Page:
One of the most important considerations is the solar irradiation levels available in the home’s geographical location; in other words, how sunny it is where you live. When it comes to using solar panels, being closer to the equator is generally better, but other factors must be considered. The National Renewable Energy Laboratory (NREL) produces maps for the U.S. showing solar irradiation levels; the tools on its website provide detailed solar information for specific locations within the U.S.
Equally important is your home’s orientation; for rooftop arrays, a south-facing roof without trees or other objects obstructing sunlight maximizes the available solar energy. If this is not available, panels can be mounted on external supports and installed away from the house, incurring additional costs for the extra hardware and cables.
And then you must factor in the size of your system. Solar panel size is quoted in terms of the theoretical electrical output potential in watts. However, the typical output realized for installed PV systems—known as the “capacity factor”—is between 15% and 30% of the theoretical output. A 3 kilowatt-hour (kWh) household system running at a 15% capacity factor would produce 3 kWh x 15% x 24 hr/day x 365 days/year = 3,942 kWh/year, or roughly one-third of the typical electricity consumption of a U.S. household.
How Much Will You Save?
Once you know how much a solar power system will cost upfront, and how much energy it will produce, you can (theoretically) predict how much you can save in energy costs per year.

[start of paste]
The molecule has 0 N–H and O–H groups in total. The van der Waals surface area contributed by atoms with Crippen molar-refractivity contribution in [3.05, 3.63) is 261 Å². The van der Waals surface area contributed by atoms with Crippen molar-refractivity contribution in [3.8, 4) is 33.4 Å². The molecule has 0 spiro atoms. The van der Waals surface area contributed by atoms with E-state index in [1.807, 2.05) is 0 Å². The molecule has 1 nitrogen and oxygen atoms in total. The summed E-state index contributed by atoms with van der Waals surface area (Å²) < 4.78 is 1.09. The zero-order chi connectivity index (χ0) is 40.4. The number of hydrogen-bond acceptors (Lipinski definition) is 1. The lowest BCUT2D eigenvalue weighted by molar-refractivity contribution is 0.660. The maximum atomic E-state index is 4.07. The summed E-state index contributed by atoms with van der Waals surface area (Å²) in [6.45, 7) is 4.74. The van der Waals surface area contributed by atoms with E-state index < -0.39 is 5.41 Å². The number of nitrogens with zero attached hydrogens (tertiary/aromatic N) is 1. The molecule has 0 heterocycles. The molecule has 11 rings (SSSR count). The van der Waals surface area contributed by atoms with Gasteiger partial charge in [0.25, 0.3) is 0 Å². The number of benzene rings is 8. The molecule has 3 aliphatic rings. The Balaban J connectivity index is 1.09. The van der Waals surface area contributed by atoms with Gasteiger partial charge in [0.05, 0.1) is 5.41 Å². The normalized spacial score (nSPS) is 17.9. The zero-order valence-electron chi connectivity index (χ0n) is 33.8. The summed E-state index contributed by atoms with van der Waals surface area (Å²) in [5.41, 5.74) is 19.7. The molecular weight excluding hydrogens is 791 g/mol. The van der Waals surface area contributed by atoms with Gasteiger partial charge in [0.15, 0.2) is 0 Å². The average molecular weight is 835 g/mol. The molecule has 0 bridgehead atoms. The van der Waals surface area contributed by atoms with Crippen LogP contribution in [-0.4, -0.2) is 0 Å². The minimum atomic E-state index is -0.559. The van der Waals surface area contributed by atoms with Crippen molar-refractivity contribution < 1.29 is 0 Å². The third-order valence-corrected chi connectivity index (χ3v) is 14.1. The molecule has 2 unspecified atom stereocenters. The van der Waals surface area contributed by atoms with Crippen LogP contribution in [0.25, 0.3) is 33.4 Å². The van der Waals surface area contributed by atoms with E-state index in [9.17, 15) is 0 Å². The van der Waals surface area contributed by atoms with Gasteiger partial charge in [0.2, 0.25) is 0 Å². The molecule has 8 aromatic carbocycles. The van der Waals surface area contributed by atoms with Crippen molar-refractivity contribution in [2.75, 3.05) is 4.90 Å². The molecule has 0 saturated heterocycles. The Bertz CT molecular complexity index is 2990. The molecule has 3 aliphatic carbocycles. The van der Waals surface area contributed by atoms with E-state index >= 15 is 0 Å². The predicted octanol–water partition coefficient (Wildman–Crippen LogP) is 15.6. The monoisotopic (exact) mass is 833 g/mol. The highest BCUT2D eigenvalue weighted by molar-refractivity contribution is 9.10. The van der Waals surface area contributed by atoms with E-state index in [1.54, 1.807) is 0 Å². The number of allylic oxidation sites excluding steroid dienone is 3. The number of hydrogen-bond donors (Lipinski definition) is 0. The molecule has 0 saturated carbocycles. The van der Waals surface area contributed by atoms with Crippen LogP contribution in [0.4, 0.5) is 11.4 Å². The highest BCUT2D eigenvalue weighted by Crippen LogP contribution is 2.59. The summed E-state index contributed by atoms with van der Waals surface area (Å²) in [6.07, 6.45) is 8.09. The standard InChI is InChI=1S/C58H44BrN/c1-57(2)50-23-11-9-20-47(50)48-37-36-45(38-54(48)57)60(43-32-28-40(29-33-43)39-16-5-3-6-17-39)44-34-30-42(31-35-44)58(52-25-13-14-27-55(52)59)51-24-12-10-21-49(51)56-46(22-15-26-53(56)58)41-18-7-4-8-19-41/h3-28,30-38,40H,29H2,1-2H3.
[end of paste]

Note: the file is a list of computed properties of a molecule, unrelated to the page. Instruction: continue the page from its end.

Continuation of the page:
This is another tricky calculation, however, because a lot depends on how you pay for electricity at the moment. Utilities often charge residential consumers a flat rate for electricity, regardless of the time of consumption. This means that instead of offsetting the expensive cost of peak electricity production, homeowners’ solar power systems merely offset the price they are charged for electricity, which is much closer to the average cost of power production.
However, many utility companies in the U.S. have introduced pricing schemes that allow homeowners to be charged at different rates throughout the day in an attempt to mirror the actual cost of electricity production at different times; this means higher rates in the afternoon and lower rates at night. A PV solar array may be very beneficial in areas where this sort of time-varying rate is used since the solar power produced would offset the most costly electricity.
Exactly how beneficial this is for a given homeowner depends on the exact timing and magnitude of the rate changes under such a plan. Similarly, utilities in some locations have pricing schemes that vary over different times of the year due to regular seasonal demand fluctuations. Those with higher rates during the summer make solar power more valuable.